|Company||Bangor & Aroostook Corporation (view entire collection)|
|Certificate Type||Preferred Stock
|Date Issued||December 19, 1949
|Printer||American Bank Note Company
12" (w) by 8" (h)
||Show the exact certificate you will receive|
This company was incorporated in 1891 to combine the lines of the former Bangor and Piscataquis Railroad and the Bangor and Katahdin Iron Works Railway. It was based in Bangor and lines extended from there to Oakfield and Houlton in 1894. The line was extended from Houlton to Fort Fairfield and
Caribou in 1895. A parallel branch line was extended from Oakfield to Ashland in 1896. A branch was built from Caribou to Limestone in 1897, and the main line extended from Caribou to Van Buren in 1899. The Ashland Branch was extended to Fort Kent in 1902. A southern extension was completed in 1905 through Northern Maine Junction to Searsport on Penobscot Bay. The Medford Cutoff from Packard to South Lagrange was completed in 1907, and a branch was built from Millinocket to a new paper mill in East Millinocket. Rails were extended up the Maine side of the Saint John River from Van Buren through Madawaska and Fort Kent to St. Francis in 1910; and Mapleton was connected to Stockholm and Presque Isle on the main line, and to Squa Pan on the Ashland branch. An international bridge was constructed over the Saint John River between Van Buren and St. Leonard, NB in 1915 to connect with the Canadian Pacific Railway and National Transcontinental Railway (later merged into the Canadian National Railway).
Potatoes provided a stable income source through the great depression, and provided 50% of the railroad's revenue following World War II. BAR had the second-largest United States railroad-owned reefer fleet (after Santa Fe) during the 1950s. BAR made an arrangement with Pacific Fruit Express whereby PFE reefers shipped Maine potatoes during winter months and BAR reefers carried California produce during the summer and autumn. While potatoes started moving by truck following completion of the Interstate Highway System into northern Maine in the 1960s, what actually resulted in the railroad losing its potato business forever was the Penn Central Transportation Company (PC), whose interchange service became so bad during the winter of 1969–70 that a large portion of the 1969 potato crop was spoiled by freezing when car heaters ran out of fuel. The claims process against PC was not resolved prior to PC's bankruptcy declaration the following June. As a result, several potato farms went out of business; those that survived distrusted rail service and never returned to using the railroad.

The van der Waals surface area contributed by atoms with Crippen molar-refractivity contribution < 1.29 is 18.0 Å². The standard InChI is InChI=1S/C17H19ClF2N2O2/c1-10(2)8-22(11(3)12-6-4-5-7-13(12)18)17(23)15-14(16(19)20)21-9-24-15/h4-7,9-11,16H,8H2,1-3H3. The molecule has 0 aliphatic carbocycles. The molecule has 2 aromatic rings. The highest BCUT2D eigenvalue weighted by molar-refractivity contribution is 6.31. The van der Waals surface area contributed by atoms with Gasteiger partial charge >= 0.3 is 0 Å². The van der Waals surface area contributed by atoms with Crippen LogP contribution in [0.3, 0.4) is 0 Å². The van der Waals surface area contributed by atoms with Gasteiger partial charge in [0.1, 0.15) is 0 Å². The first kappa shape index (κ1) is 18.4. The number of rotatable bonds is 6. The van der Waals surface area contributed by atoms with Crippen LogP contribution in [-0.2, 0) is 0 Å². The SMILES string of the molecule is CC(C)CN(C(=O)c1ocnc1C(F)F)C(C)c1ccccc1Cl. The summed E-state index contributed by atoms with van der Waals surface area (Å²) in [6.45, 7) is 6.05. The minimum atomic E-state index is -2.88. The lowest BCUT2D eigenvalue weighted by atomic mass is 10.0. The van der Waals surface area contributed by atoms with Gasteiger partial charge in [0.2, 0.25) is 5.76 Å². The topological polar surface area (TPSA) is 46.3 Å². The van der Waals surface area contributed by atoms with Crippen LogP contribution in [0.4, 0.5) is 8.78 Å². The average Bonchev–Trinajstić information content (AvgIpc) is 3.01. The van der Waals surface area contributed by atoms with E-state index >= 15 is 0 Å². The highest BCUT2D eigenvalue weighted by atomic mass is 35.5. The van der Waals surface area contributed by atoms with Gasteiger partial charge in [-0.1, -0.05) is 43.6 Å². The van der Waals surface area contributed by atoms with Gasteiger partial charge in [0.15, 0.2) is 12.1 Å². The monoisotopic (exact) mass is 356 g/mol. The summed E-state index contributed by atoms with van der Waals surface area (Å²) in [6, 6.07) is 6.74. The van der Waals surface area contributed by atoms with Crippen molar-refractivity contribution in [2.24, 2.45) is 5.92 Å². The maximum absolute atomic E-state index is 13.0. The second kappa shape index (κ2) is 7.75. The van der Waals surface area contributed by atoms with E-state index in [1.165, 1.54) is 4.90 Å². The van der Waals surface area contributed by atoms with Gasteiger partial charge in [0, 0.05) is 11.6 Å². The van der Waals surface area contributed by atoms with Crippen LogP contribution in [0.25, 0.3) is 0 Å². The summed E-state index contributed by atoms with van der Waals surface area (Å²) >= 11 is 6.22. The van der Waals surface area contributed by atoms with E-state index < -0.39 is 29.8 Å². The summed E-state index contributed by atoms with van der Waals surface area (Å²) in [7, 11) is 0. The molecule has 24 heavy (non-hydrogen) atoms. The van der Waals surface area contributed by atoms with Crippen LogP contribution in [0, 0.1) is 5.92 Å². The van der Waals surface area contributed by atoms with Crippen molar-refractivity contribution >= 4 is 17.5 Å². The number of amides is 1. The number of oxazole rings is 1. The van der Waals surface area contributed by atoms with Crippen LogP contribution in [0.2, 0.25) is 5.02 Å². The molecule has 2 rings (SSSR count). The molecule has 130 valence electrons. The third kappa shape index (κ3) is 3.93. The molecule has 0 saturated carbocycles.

Inbound chemicals and outbound paper from mills on the Penobscot River at Millinocket and East Millinocket were major revenue sources for the BAR from 1900. Another paper mill was built in Madawaska in 1925. Pulpwood and wood chip shipment to the paper mills became increasingly important as potato loadings declined. The remote port facilities at Searsport were a preferred loading point for ammunition during World War II, and BAR transported heating coal and aircraft fuel to Loring AFB for Strategic Air Command bombers through the Cold War. BAR painted 2,500 boxcars in the red, white and blue colors of the US flag during the 1950s. A less-expensive oxide red paint scheme with large white reporting marks was adopted during the Vietnam War.
The line from Brownville Junction to Katahdin Iron Works was abandoned in 1922, but the rails remained in place until 1933.
Into the 1950s, the Bangor and Aroostook operated an afternoon train, the Aroostook Flyer, on the company's mainline from Bangor (where a connection could be made from the Boston & Maine's Penobscot from Boston), to Brownville, Sherman, Oakfield, Presque Isle, Caribou and concluding in Van Buren (opposite St. Leonard in New Brunswick). A morning train making local stops, the Potatoland, ran from Bangor, using the same route, but after Van Buren continued west to St. Francis.
Service (#9 north/#12 south, and also scheduled to meet the Penobscot) operated from Bangor to Derby, leaving the main route heading west to Greenville, whereupon it joined Canadian Pacific trackage to Megantic, Quebec on Lac Mégantic. Greenville served as a transfer point for connecting with east-west Atlantic Limited and other Canadian Pacific Railway service from Montreal to Saint John, New Brunswick, via Sherbrooke, Quebec. The company also offered service on an interior branch from Oakfield directly north to Fort Kent, a stop on the route to St. Francis.
BAR passenger train service ended in 1961. Bus service, which began in 1936, continued with buses lettered for Bangor and Aroostook running on Greyhound Lines schedules between Aroostook County and New York City's Port Authority Bus Terminal until 1984. The Greenville branch was dismantled from 1962 to 1964. Several Aroostook County segments were abandoned when potato traffic disappeared in the 1970s.
In 1995, the BAR was acquired by Iron Road Railways. In 2002, the company was declared bankrupt; the next year its lines were sold to Rail World, which initially incorporated them into its newly-formed Montreal, Maine & Atlantic Railway subsidiary. In 2010, the 133 miles of track from Millinocket north to the Canada–US border were sold to the state of Maine for $20 million to be operated by Irving Oil's Maine Northern Railway. MM&A kept the line from the Millinocket paper mills south to Searsport; after its 2013 Lac-Mégantic derailment and bankruptcy, the line was sold to the Fortress Investment Group as the Central Maine and Quebec Railway (CMQ). In 2019 it was sold by CMQ to Canadian Pacific, as part of expanding its rail service into New England and the Maritime Provinces.
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